The letter professes to defend the course which Lady Olivia Sparrow has been advised to adopt with regard to her schools in Leigh; and the writer is evidently anxious to impress you with the idea that he has written with the authority, or at least with the sanction of that excellent lady, as a reply to the "Remarks" which I circulated among you a few weeks since. You would not be more willing than myself to receive with attention and respect any communication made to us from her ladyship, even though we might be unable to agree with her in opinion; but there are reasons which assure me that her ladyship has given neither her authority nor her [6/7] sanction to this letter. First, that there could be no reason why her ladyship should conceal her sanction if she had given it. Secondly, that I do not believe that a lady in Lady Olivia Sparrow's position would have condescended to be a party to an anonymous letter. And thirdly, because I am still in private correspondence with her upon the subject of her schools, and am at this moment awaiting a reply to my last letter. Her ladyship could not have sanctioned a public and anonymous statement of her reasons and intentions concerning the schools, ere she had done me the honour of replying to my letter. It is therefore not a true impression which the writer is evidently desirous of making, that he has her ladyship's sanction; while I am free to admit that he has written with so much caution as to make the point doubtful, and to enable him to deny it.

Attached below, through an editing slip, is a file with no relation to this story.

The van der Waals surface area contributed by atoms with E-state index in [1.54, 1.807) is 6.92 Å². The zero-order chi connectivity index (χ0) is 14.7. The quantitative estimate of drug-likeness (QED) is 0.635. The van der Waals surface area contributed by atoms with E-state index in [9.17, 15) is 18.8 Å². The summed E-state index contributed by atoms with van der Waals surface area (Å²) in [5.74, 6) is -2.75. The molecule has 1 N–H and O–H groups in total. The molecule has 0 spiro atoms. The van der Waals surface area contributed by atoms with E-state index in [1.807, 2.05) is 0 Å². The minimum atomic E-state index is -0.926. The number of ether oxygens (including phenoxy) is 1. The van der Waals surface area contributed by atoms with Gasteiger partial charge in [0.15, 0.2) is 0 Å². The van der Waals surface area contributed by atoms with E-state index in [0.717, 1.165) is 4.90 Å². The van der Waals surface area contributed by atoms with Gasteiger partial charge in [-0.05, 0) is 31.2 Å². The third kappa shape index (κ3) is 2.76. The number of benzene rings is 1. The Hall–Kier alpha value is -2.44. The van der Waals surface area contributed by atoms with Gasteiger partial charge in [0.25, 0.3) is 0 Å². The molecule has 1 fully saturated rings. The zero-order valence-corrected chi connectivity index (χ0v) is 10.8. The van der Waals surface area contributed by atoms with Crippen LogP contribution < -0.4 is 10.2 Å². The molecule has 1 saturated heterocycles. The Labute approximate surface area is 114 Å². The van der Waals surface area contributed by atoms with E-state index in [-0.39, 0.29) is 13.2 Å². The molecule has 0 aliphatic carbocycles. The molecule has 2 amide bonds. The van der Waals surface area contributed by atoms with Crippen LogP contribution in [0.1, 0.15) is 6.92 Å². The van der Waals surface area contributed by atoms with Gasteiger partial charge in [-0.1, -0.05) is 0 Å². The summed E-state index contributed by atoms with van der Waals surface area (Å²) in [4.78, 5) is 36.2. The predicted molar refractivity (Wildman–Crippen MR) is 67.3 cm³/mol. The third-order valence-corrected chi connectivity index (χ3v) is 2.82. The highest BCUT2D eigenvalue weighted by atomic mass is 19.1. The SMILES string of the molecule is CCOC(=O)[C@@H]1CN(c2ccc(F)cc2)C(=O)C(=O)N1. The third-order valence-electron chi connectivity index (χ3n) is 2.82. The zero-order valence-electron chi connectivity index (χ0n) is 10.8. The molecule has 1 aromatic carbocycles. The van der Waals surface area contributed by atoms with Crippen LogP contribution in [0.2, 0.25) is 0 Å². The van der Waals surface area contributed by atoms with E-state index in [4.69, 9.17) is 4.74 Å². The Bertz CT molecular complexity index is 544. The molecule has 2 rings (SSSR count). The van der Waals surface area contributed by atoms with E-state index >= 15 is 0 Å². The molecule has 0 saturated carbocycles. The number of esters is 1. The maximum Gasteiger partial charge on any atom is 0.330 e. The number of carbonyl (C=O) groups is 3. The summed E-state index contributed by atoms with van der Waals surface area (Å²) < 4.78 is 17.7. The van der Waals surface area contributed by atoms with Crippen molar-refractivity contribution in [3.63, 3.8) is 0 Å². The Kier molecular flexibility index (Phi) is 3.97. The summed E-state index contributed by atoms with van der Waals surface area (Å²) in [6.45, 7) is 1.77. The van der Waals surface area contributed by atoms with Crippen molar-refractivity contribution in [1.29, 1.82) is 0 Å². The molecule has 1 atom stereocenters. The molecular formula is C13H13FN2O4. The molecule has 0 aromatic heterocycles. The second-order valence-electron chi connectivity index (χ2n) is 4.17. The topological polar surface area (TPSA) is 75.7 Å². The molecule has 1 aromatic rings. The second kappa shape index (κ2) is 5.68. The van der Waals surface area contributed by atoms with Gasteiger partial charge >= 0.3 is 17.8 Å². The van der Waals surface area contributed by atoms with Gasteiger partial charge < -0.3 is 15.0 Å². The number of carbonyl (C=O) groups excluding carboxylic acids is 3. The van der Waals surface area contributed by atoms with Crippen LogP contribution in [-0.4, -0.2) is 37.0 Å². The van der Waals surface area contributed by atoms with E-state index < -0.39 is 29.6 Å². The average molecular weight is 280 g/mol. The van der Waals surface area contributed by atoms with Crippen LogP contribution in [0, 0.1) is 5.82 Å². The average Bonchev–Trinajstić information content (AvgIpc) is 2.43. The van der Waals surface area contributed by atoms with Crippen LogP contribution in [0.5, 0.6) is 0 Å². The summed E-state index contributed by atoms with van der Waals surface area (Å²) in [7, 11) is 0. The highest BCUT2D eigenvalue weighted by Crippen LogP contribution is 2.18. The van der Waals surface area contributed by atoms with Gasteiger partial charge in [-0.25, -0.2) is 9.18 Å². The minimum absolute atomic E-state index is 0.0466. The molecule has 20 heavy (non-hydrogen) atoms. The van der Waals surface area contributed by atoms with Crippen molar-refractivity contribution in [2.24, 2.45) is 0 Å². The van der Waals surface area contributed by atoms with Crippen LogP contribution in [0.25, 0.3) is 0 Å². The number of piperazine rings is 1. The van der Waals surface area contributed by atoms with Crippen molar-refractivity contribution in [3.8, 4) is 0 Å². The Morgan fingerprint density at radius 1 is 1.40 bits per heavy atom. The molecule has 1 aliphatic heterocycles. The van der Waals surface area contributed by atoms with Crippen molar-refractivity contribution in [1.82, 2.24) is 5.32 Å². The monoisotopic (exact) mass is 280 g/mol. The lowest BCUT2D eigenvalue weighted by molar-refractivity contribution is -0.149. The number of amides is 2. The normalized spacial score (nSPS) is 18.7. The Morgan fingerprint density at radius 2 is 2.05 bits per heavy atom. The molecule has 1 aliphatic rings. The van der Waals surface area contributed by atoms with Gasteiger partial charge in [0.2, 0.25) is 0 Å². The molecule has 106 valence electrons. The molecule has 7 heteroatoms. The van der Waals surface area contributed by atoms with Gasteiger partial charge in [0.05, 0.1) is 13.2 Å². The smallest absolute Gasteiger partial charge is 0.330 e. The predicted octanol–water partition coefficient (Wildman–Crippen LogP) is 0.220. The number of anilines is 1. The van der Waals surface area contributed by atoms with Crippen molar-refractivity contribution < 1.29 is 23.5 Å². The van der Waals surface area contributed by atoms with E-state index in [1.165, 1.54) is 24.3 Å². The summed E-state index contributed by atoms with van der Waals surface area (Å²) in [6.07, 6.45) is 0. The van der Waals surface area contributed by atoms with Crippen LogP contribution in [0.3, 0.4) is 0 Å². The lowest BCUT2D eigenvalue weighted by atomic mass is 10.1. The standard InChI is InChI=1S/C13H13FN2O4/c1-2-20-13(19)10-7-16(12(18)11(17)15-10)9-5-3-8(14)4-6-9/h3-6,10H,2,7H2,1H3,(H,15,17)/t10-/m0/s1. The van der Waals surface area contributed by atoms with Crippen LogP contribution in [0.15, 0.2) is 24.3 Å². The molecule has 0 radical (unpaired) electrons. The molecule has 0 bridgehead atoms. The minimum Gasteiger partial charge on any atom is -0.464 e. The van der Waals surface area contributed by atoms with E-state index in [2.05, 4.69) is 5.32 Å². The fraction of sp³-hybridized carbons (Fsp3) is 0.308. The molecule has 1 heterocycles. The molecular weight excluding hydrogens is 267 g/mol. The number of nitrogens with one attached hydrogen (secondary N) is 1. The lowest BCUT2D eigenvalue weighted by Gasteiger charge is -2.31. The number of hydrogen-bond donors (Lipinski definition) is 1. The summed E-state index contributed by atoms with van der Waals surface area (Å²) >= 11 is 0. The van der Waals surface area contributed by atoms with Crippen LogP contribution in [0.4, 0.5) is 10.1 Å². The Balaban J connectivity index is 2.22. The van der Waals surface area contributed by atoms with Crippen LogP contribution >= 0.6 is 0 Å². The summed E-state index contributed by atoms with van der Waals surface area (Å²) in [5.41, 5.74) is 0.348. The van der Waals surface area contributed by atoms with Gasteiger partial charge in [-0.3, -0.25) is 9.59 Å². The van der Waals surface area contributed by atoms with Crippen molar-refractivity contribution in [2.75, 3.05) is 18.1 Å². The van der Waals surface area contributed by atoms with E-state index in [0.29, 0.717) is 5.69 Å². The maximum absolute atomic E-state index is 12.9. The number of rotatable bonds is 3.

I will now draw your attention to the object of the letter, and the reasonings of the writer.